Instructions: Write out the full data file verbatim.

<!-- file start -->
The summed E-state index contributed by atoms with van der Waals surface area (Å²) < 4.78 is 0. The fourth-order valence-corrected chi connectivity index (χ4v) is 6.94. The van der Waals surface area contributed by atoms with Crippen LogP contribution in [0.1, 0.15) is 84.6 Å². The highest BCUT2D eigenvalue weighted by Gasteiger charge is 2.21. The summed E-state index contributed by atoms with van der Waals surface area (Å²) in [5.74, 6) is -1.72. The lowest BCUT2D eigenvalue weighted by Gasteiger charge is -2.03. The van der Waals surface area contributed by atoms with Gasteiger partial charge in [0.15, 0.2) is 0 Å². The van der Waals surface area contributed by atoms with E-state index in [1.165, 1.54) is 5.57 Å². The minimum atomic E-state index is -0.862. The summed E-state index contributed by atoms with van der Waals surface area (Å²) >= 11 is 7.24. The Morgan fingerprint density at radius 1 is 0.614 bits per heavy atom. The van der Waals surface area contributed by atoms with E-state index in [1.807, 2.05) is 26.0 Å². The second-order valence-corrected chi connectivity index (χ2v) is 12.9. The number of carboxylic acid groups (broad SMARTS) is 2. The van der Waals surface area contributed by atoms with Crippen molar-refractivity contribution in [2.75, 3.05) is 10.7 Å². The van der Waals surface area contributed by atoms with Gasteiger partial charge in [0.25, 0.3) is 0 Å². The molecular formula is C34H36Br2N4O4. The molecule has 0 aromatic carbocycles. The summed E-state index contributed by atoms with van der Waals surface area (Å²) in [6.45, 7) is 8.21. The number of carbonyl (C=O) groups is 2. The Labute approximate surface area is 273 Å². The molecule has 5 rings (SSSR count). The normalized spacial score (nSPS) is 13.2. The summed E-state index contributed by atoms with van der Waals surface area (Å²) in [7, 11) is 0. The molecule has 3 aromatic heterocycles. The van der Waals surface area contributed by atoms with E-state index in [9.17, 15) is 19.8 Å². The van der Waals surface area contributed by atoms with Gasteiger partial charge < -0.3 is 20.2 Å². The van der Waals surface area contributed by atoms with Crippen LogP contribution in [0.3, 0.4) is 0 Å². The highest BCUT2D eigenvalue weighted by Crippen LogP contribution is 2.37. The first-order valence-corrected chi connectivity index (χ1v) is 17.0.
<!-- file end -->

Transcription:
The summed E-state index contributed by atoms with van der Waals surface area (Å²) < 4.78 is 0. The fourth-order valence-corrected chi connectivity index (χ4v) is 6.94. The van der Waals surface area contributed by atoms with Crippen LogP contribution in [0.1, 0.15) is 84.6 Å². The highest BCUT2D eigenvalue weighted by Gasteiger charge is 2.21. The summed E-state index contributed by atoms with van der Waals surface area (Å²) in [5.74, 6) is -1.72. The lowest BCUT2D eigenvalue weighted by Gasteiger charge is -2.03. The van der Waals surface area contributed by atoms with Gasteiger partial charge in [0.15, 0.2) is 0 Å². The van der Waals surface area contributed by atoms with E-state index in [1.165, 1.54) is 5.57 Å². The minimum atomic E-state index is -0.862. The summed E-state index contributed by atoms with van der Waals surface area (Å²) >= 11 is 7.24. The Morgan fingerprint density at radius 1 is 0.614 bits per heavy atom. The van der Waals surface area contributed by atoms with E-state index in [1.807, 2.05) is 26.0 Å². The second-order valence-corrected chi connectivity index (χ2v) is 12.9. The number of carboxylic acid groups (broad SMARTS) is 2. The van der Waals surface area contributed by atoms with Crippen molar-refractivity contribution in [2.75, 3.05) is 10.7 Å². The van der Waals surface area contributed by atoms with Gasteiger partial charge in [0.25, 0.3) is 0 Å². The molecular formula is C34H36Br2N4O4. The molecule has 0 aromatic carbocycles. The summed E-state index contributed by atoms with van der Waals surface area (Å²) in [6.45, 7) is 8.21. The number of carbonyl (C=O) groups is 2. The Labute approximate surface area is 273 Å². The molecule has 5 rings (SSSR count). The normalized spacial score (nSPS) is 13.2. The summed E-state index contributed by atoms with van der Waals surface area (Å²) in [7, 11) is 0. The molecule has 3 aromatic heterocycles. The van der Waals surface area contributed by atoms with E-state index in [9.17, 15) is 19.8 Å². The van der Waals surface area contributed by atoms with Gasteiger partial charge < -0.3 is 20.2 Å². The van der Waals surface area contributed by atoms with Crippen LogP contribution in [0.3, 0.4) is 0 Å². The highest BCUT2D eigenvalue weighted by Crippen LogP contribution is 2.37. The first-order valence-corrected chi connectivity index (χ1v) is 17.0.